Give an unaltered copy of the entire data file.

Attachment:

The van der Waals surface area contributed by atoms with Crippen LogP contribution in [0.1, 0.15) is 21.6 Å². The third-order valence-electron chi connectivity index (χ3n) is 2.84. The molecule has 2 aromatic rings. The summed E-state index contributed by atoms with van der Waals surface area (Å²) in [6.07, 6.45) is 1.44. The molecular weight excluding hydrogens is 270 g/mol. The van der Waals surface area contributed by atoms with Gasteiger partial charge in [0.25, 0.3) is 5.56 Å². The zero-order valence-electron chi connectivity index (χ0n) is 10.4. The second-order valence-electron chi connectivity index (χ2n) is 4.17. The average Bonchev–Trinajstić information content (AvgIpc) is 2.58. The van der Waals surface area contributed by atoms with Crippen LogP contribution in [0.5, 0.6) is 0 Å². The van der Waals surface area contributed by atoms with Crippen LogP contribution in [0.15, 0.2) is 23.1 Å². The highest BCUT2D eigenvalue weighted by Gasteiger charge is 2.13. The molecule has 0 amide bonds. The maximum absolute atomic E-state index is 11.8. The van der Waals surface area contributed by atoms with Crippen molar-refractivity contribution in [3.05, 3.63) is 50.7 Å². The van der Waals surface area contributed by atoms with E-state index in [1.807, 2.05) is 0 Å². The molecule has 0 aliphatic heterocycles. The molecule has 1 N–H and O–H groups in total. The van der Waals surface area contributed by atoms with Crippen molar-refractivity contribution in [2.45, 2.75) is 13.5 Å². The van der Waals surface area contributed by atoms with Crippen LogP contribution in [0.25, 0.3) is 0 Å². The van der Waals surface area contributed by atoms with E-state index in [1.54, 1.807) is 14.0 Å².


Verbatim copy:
The van der Waals surface area contributed by atoms with Crippen LogP contribution in [0.1, 0.15) is 21.6 Å². The third-order valence-electron chi connectivity index (χ3n) is 2.84. The molecule has 2 aromatic rings. The summed E-state index contributed by atoms with van der Waals surface area (Å²) in [6.07, 6.45) is 1.44. The molecular weight excluding hydrogens is 270 g/mol. The van der Waals surface area contributed by atoms with Gasteiger partial charge in [0.25, 0.3) is 5.56 Å². The zero-order valence-electron chi connectivity index (χ0n) is 10.4. The second-order valence-electron chi connectivity index (χ2n) is 4.17. The average Bonchev–Trinajstić information content (AvgIpc) is 2.58. The van der Waals surface area contributed by atoms with Crippen LogP contribution in [0.5, 0.6) is 0 Å². The van der Waals surface area contributed by atoms with Crippen LogP contribution in [0.15, 0.2) is 23.1 Å². The highest BCUT2D eigenvalue weighted by Gasteiger charge is 2.13. The molecule has 0 amide bonds. The maximum absolute atomic E-state index is 11.8. The van der Waals surface area contributed by atoms with Crippen molar-refractivity contribution in [3.05, 3.63) is 50.7 Å². The van der Waals surface area contributed by atoms with E-state index in [1.807, 2.05) is 0 Å². The molecule has 0 aliphatic heterocycles. The molecule has 1 N–H and O–H groups in total. The van der Waals surface area contributed by atoms with Crippen molar-refractivity contribution in [2.45, 2.75) is 13.5 Å². The van der Waals surface area contributed by atoms with Crippen LogP contribution in [0.25, 0.3) is 0 Å². The van der Waals surface area contributed by atoms with E-state index in [1.54, 1.807) is 14.0 Å².